Sunday, October 30, 2016

A ‘short moratorium’ on immigration isn’t racist


A ‘short moratorium’ on immigration isn’t racist

 


Canadian citizenship ceremony
File photo - A woman holds a Canadian flag during a citizenship ceremony at Pearson International Airport on Monday June 30, 2014. Jack Boland/Toronto Sun/Postmedia Network

Suggesting a “short moratorium” on immigration in my last column seems to have provoked some readers into thinking I am a closet, anti-immigrant racist.
I was not suggesting building a wall around Canada!
My point was that the newcomer skills Canada needed in the past are not the kind we need in future.
In its infancy, Canada needed farmers, settlers and labourers, young and hardy enough to till the land and toil to build Canada and move it into the 20th century.
Today, we need to carefully consider the skills and education required to supplement and complement the employment needs of modern Canada, without threatening the existing socioeconomic order.
Now, we need brains more than brawn.
We should be discriminating, yes! But racist? No!
As the son of immigrants from China and Britain, with older Chinese immigrant relatives in my family, I would be unwelcome at our gatherings if I were an anti-immigrant racist.
So far, I have not been ostracized by family, friends or colleagues at the Mon Sheong Foundation, the well-known and thriving GTA seniors’ care charity, operating facilities that offer a continuum of services primarily for Chinese Canadian immigrants.
We need immigrants because our population is aging and our kids are uninterested in having the large families that were typical of previous generations.
The current and emerging financial stresses on our health care and social services systems are unsustainable without importing a younger, educated demographic group, with more than a passing acquaintance with one of our official languages — especially English — so that our educational system is not further stressed either.
As Tom Milroy, Managing Director of Generation Capital Ltd. and a founding member of the Century Initiative (a pan-Canadian organization consisting of business, financial, academic and social service representatives), wrote in an Oct. 10 Globe and Mail column, we need to “get bigger — a lot bigger — between now and the end of the century” to maintain “our remarkable standard of living.”
Naturally, well-screened refugees have to be an exception. And, our dense urban centres need special consideration to deal with various, long-term infrastructure demands.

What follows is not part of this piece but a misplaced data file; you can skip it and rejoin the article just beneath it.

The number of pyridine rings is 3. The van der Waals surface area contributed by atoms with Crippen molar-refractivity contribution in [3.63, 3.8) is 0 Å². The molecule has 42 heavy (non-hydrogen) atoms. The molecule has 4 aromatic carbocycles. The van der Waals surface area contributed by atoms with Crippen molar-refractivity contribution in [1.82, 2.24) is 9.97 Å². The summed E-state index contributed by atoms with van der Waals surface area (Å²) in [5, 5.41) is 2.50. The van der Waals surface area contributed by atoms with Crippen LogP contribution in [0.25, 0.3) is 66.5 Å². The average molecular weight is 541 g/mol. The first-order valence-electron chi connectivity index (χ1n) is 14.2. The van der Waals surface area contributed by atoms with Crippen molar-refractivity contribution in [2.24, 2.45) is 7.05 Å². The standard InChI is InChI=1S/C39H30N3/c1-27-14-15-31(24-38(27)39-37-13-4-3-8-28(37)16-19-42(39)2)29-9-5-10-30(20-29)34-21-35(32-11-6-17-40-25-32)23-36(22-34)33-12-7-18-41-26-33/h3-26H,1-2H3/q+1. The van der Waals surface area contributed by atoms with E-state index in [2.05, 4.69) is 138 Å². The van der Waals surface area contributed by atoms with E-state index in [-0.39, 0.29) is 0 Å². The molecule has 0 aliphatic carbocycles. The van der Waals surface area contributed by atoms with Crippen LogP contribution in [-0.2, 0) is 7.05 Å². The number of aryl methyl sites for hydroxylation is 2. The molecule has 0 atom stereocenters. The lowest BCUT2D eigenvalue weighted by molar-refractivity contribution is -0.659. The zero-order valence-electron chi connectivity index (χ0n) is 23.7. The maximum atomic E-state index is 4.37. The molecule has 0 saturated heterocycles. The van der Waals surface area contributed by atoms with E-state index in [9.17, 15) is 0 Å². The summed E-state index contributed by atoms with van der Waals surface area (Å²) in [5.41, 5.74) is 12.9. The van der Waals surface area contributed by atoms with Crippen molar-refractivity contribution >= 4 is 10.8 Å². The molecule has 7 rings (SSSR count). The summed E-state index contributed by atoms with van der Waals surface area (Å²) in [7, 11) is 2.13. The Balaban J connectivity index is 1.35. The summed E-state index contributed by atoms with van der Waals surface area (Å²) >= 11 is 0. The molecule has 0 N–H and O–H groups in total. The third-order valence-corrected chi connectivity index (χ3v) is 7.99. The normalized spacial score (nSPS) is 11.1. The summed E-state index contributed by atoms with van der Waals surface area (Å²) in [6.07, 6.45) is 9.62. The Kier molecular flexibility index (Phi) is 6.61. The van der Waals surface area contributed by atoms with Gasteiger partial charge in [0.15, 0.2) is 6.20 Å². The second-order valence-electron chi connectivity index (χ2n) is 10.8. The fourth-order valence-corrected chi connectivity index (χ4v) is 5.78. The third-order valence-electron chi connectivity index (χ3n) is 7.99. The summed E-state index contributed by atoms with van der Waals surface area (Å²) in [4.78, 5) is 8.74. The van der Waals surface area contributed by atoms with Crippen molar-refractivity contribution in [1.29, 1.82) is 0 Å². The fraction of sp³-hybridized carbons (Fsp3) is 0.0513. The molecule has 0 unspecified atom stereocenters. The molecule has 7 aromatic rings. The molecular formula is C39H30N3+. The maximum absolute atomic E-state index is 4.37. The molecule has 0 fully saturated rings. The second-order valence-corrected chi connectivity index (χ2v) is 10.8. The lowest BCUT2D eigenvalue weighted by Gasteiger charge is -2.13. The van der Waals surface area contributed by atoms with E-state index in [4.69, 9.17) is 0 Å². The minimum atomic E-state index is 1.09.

This view was echoed in an article in the Sing Tao Daily, a widely-read Canadian Chinese-language newspaper.
Hoy Fung Yeung, president of the New Chinese United Association, emphasized that a “slow incremental increase” toward the “much bigger” population target can be “digested (absorbed) over time.”
Yeung, having read the recent Conference Board of Canada report, further emphasized that he and his association, as well as other groups consulted by the federal government over the summer, realize and emphasized that an incremental increase in immigration would help allay the fears of some Canadians that their livelihoods would be negatively impacted by a massive increase.
He also fully appreciated the fear that our existing social safety net, already considered inadequate, would be weakened and needs to be addressed to Canadians’ satisfaction before moving forward.
Yeung hopes the views of the Chinese Canadian groups consulted will be integrated, with additional input, and that everyone can work together to minimize differences, enhance mutual understanding and achieve the very similar goals and aspirations of both new and long-established Canadians.
We seem to be all singing from the same hymn book, except for the issue of family reunification.
In Canada, attachments to the extended family have diminished. Not so in many minority communities.
Although starting to erode in modern China, the Chinese, not unlike Jews and Italians, traditionally venerate their elders.
However, the primary consideration in family reunification policy must be its impact on Canada. This will require sensitivity and dexterity.
My “short moratorium” suggestion was just a caveat, recommending a pause to reflect and get this right, not to incite anti-immigrant sentiment.